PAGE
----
Alba Theatre

750 Flushing Avenue,
Brooklyn, NY 11206

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Alba Theatre

Viewing: Photo | Street View

The Fox Alba Theatre was opened by Fox Theatres in 1929, opening with “The Green Murder Case”. It was equipped with a Robert Morton 2 manual, 8 rank organ. In later years it was operated by Randforce. It was closed in 1970.

Contributed by philipgoldberg

Recent comments (view all 62 comments)

TPH
TPH on January 3, 2010 at 3:38 am

As often as has been noted that the Randforce circuit did little to advertise their theatres it should be considered that during the depression the regular purchase of a newspaper was often a luxury in most households. Added to that, despite the acculturating influences of movies, many immigrants were not able to read in English. I suspect that the major form of “advertising” was along the elevated subway circuits. What better way to know what was showing than to ride the BMT Jamaica line along Broadway from the Williamsburg Bridge to Eastern Parkway and grab a glimpse of all the theatres marquees along the way. A ride along Manhattan’s Third Ave. el must have served a similar purpose at major stops such as 14th St. & 86th St.

robboehm
robboehm on January 3, 2010 at 8:52 am

Also any bus or the el in Queens along Jericho Turnpike/Jamaica Avenue. Starting in Nassau, Park (New Hyde Park), Floral (Floral Park), Bellerose, Queens and Community in Queens Village, Bellaire, Hollis; Carlton, Valencia, Midway, Alden, Jamaica, Savoy (all in Jamaica with the Hillside off to the right), then on into Woodhaven with the Haven and the Woodhaven, etc..

TPH
TPH on February 8, 2010 at 6:53 pm

I was reminded after seeing a vintage movie poster in a Vermont drug store, that local theatres would often not advertise their features in newspaper ads. Instead they would print two-color, simple lettered posters announcing what was playing for the week. These posters were then distributed among local merchants who would display the placards in their shop windows, probably in exchange for a few movie pases. Probably a very inexpensive form of advertising.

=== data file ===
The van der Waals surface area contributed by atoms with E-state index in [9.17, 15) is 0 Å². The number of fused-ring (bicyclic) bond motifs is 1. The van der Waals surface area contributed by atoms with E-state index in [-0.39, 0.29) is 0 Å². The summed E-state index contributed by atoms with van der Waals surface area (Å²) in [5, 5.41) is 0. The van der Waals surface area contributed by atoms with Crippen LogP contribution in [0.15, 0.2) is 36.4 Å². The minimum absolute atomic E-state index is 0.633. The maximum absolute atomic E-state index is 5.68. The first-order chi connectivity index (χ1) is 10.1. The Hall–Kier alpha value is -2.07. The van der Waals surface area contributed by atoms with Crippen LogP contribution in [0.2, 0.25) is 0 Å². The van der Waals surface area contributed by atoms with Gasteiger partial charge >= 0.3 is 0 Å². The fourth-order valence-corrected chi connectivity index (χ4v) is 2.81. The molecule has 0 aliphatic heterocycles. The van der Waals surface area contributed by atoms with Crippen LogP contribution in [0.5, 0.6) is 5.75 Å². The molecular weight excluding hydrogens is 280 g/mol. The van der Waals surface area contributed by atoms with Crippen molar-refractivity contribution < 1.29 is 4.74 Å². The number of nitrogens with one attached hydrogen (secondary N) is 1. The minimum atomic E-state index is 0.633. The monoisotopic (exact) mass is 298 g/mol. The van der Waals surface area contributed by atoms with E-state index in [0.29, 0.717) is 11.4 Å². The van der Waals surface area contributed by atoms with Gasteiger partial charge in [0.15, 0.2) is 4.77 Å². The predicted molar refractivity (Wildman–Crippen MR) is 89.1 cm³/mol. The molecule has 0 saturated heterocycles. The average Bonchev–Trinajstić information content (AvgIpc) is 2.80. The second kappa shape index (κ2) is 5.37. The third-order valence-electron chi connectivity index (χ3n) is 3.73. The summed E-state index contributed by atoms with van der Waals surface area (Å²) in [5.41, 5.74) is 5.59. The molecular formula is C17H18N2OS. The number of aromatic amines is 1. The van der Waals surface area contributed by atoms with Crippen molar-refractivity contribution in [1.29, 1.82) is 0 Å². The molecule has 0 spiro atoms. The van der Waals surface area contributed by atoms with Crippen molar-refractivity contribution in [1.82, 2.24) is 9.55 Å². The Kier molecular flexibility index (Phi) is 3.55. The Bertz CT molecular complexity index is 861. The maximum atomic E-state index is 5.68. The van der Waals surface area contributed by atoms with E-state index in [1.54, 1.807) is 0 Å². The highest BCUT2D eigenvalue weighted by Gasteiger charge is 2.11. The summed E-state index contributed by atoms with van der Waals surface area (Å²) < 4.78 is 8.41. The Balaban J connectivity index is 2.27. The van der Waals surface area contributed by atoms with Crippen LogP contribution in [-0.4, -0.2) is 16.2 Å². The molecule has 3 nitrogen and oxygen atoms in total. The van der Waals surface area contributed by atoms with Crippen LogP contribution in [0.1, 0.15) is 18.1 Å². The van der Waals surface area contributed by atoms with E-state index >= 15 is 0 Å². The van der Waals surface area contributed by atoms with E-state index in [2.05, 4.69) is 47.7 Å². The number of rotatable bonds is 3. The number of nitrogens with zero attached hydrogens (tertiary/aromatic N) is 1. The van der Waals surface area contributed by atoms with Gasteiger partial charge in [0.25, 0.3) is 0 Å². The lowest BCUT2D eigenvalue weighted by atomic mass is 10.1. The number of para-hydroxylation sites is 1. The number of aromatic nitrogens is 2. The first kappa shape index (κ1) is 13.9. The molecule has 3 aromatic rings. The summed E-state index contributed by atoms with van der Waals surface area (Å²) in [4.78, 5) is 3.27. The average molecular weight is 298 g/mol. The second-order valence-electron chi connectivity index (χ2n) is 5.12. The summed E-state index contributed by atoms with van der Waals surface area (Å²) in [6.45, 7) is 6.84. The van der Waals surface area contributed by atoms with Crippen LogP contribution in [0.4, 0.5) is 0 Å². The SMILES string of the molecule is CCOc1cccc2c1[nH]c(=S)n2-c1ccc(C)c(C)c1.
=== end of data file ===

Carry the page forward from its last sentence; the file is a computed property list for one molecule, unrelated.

robboehm
robboehm on February 9, 2010 at 3:47 am

See my comment for the Center Moriches Theatre. The current tenant, a dry cleaner, has two of these cards on display behind the counter as well as a picture of the theatre and the writeup that I did when creating the entry for CT.

297maujer
297maujer on June 5, 2010 at 1:13 pm

All this is gone. Now there is a hospital, Woodhull Medical Center. There were so many movie theaters in this area and they’re all gone. I have to take the train into Manhattan to see a movie. When I hit Lotto I plan on purchasing the old Rainbow Theater on Graham between Messerole and Montrose and show old movies, cartoons, present live shows.

mp775
mp775 on July 2, 2010 at 11:26 am

Ironically, the theater is gone, but the trolley pictured in the 1948 photo posted by Bway on 2/22/09 is preserved at the Shore Line Trolley Museum in East Haven, CT.

Goodheart
Goodheart on January 24, 2011 at 9:34 am

I’m just glad that we finally have a few photos of the Alba (thanks to those who supplied them).
I saw the movie “The Window” at the Alba and I recall when they displayed a big wood crate outside when they were promoting “The Thing” in 1951.
Those were happier days for me.

JoeB

Tinseltoes
Tinseltoes on December 4, 2012 at 6:31 am

The Alba was an “indie” that opened in 1928 and was taken over in 1929 by Fox Theatres. Please note the ad that I posted today in the Photos Section.

HelenTony
HelenTony on September 24, 2013 at 12:25 pm

This Movie Theater is my most favorite of all, because it is where my Dearly Beloved Dad took my Mom on their first date… R.I. P.

Greenpoint
Greenpoint on November 2, 2013 at 11:57 am

Woodhull Hospital now stands in that spot. Here is some trivia for you: the abandoned lot (formerly know as the Alba Theatre) is can be seen in the santa claus French Connection foot-chase scene (do you pick your feet in Poughkeepsie CT?)

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